How do I live a Christian life?

It comes down to what Matthew 5:16 says: Let your light so shine before men, that they may see your good works, and glorify your father which is in Heaven.

Living a Christian life comes down to allowing the love of God to be manifest through you to others. All of us have our own degree of brilliance with which our inner ďlightĒ shines to others. People should look at the way a Christian behaves and appreciate his good character and lifestyle heís developed in response to finding Christ. They should want what he has! But some with emotional scars or problems have a harder time living a good life. The key is to try! If it needs to be defined more concretely, just follow the 10 Commandments! Think how good a country this would be if the society were willing to observe just 10 simple principles for living! They are in Exodus, Chapter 20...

1. I am the Lord your God...thou shalt have no other gods before me.

Originally this Commandment was to the Hebrews who lived in a polytheistic society. Their greatest problem, throughout the entire Old Testament, was that they repeatedly fell into the trap of worshipping gods other than the One God. Why? There were four main reasons:

First: out of fear. In order to placate local deities they thought were real, the Hebrews would sacrifice to them in hope of keeping evil away lest these deities become offended.

Second: in hope of gaining favor. Rather than trusting God to give them a good harvest, for instance, the people might sacrifice or perform a ritual that non-Hebrews in the region observed in hope of being blessed by some other deity ďjust in caseĒ God didnít come through.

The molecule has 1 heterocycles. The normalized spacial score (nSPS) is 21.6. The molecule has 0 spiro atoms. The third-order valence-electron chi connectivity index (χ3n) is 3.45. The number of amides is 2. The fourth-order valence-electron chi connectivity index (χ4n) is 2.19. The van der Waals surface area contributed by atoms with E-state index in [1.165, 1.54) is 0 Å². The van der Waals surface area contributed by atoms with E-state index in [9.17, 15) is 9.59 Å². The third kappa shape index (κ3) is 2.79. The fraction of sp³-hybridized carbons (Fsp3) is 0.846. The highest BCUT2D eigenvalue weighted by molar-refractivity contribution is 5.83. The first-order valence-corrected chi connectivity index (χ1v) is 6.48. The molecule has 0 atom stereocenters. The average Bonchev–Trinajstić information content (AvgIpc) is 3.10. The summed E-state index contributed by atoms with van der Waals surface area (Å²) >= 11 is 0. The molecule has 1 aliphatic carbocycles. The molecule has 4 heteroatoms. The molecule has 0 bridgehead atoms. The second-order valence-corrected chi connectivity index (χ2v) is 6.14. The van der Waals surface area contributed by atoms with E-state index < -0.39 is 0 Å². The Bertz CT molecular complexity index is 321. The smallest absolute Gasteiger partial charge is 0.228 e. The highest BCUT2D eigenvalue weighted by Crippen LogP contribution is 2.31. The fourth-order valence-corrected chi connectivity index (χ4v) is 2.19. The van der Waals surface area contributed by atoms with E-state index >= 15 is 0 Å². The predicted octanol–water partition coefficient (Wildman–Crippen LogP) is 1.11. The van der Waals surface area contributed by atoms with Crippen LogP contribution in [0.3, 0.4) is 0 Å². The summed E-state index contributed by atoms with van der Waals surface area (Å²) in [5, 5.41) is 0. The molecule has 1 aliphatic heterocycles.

Third: for sexual gratification. Most all the local deities of the Middle East in that time were notorious for sexual rites that were practiced in conjunction with worship. Those who refused to live by Godís standard for sexuality found it easy to be drawn to these other gods.

Fourth: Peer pressure. Other people in the region worshipped a variety of Gods, and the Hebrews were constantly joining in the practice because worship of local deities was normal for the culture in the area.

We donít live in a world where worshipping Astaroth or Diana is much of a problem. But in principle, this first and greatest Commandment tells us not to allow anything to substitute for trust in God Himself. Itís easy for us to allow things to distract our attention away from trusting God. For example, assuming our retirement years will be OK because of our stock investments, or that our job is what guarantees our survival, or that we will find happiness through a relationship, are several areas where we substitute trust in God for trust in other things. Those other, natural, things always fail sooner or later. If we are truly serving God then we understand that God will lead us, and that God is all that we can ultimately count on to get us through life. We must still use common sense--we should plan for our retirement, seek a good job, etc. But only with Godís help can we get through the storms in life in a way that holds value both in this life and in the life to come. Too many of us--and I mean us--live our day-to-day lives with a mindset that weíre just to get through life until we die, then we go to Heaven and thatís it. But the Bible is clear that how we live our lives down here has a direct bearing on our position in Heaven. Somehow, there is a reward for the degree to which we dedicate ourselves to God. We canít fully understand that but itís true.

2.Thou shalt not make unto thee any graven image...Thou shalt not bow down thyself to them...

This Commandment went hand-in-hand with the first. Once again the people seemed to take great comfort in worshipping an idol they could actually see, rather than God, whom they could not. We too find it easiest to rely in tangible things we can see and understand rationally rather than trusting in God whom we canít see. We might not call these things gods, but you might recognize some of their names--job, the government, marriage, education, sex, science, etc.